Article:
Context, cleaning and cabinets – the practicalities of placing the artwork

While visiting St James Hospital, I spent some time in the Bexley Wing looking around where my artwork might be placed, both temporarily and on a more permanent basis.

The idea, if all goes according to plan, would be for the artwork to spend its first three months once completed in the Atrium Gallery of the Bexley Wing. This is an amazing, huge, high-ceilinged and light-filled space which already has a considerable number of artworks on display at any one time.

About the Atrium Gallery

Following that it will move to the Clinical Research Facility (CRF) which had just opened for business when I was on my visit to the hospital, although without inpatients. Chris and Debbie showed me around the space and pointed out a couple of options for where my artwork might be placed, depending on which I preferred and what kind of artwork i would be making. We also looked at what else would be in the space, including the lightboxes (the edge of one of which you can see below) and some watercolours which had been commissioned for and donated to the CRF.

A long flat wall if I am making wall based work
If i want to make something plinth, table or floor based, this area of around 1m x 1m would be an option, also with handy power source

While we were looking at the space, Chris also shared that the CRF might be converted into a coronavirus treatment unit if required by the hospital for providing care during the pandemic.

This heightened our existing awareness that the artwork would need to be easy to clean, or possibly sterilise, as well as allowing the walls / floors near it to be cleaned effectively. For that reason Chris and Debbie were both very much in favour of having the artwork housed in some sort of a cabinet that would allow for external cleaning without disturbing the piece itself, and would enable the artwork to be moved to allow the areas around it to be cleaned.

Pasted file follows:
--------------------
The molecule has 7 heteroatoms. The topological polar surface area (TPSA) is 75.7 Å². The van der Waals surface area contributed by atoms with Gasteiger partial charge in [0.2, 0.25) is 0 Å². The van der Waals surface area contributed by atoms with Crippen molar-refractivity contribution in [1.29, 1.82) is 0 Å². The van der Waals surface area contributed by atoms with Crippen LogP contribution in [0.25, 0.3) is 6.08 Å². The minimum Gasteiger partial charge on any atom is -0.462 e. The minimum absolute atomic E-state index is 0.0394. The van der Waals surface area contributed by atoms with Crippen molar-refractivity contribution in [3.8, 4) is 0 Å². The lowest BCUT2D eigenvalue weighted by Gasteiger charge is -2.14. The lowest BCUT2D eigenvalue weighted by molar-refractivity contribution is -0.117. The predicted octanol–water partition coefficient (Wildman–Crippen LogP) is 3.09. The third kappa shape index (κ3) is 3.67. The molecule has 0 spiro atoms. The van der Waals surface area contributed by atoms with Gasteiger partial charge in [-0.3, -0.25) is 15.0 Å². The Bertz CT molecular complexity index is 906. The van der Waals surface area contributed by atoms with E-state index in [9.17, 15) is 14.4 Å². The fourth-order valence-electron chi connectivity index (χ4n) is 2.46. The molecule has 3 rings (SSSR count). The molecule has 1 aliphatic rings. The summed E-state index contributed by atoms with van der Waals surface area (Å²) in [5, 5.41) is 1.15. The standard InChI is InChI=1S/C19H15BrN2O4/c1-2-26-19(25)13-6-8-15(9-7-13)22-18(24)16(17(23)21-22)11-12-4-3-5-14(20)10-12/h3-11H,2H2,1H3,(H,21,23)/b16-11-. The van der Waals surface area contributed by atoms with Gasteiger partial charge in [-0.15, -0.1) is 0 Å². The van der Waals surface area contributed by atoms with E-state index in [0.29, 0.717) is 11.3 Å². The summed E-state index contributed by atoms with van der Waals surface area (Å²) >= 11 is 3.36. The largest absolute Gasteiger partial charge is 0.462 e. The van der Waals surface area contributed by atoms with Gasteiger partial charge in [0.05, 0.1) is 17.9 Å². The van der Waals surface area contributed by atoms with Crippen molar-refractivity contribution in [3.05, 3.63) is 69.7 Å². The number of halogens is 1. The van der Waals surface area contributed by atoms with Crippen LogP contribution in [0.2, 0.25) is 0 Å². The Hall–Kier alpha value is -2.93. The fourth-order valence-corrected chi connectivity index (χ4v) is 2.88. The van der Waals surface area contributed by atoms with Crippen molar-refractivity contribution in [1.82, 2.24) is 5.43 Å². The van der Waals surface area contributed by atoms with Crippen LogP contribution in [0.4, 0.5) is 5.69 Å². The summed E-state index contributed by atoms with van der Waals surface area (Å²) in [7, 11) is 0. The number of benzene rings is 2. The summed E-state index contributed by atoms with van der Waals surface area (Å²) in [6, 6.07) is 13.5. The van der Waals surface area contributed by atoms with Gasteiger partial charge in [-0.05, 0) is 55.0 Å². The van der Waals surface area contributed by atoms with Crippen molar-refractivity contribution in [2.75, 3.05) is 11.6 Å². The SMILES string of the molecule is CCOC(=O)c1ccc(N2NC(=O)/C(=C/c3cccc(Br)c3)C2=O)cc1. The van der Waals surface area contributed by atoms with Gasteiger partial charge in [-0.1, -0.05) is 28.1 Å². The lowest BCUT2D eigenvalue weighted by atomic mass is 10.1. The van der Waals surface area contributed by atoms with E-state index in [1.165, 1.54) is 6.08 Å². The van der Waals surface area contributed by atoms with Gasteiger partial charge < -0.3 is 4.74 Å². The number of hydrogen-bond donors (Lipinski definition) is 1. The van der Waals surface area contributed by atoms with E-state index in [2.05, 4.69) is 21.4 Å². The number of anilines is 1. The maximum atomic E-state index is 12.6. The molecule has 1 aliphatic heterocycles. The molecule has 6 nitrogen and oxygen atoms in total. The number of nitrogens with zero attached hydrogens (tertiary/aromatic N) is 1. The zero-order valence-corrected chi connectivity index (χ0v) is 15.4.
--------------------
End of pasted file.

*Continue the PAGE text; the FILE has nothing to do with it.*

I hadn’t really considered the artwork being encased in any way up until that conversation. We had talked about the requirement for the artwork to be safe for patients and staff, and I had been thinking about how to finish rough or sharp edges so that they would not present any difficulties, as well as how the piece could be kept clean. But most of my creative ideas had to that point been for an installation where the component parts were not contained, and so this represented quite a change in creative direction for me to contend with.

I mulled for a short time about whether I could happily create a work which would conform to the necessary cleaning requirements without being held in any form of container or cabinet, but quite quickly decided that this would be both limiting and complex, determining what kind of finishes and materials that I could use – probably mainly shiny and smooth surfaces, which does not fit well with my usual aesthetic or approach.

However, constraints can be very positive, and my first thought was to find a way to make the ‘cabinet’ part of the piece itself, which would be an interesting and challenging way forward. My mind immediately went to my ‘Blood Morphology’ pieces which have integral bell jars containing the blood cells.

My Blood Morphology Series with their integral glass domes

Bell jars or glass domes would definitely be a possibility for this artwork, but currently i am much more drawn to the idea of specimen cabinets or vitrines, especially as I don’t want to find myself repeating myself. I will be doing some research about the aesthetics of specimen cabinets and vitrines as well as looking into other artists who have used these, and will post about that separately…

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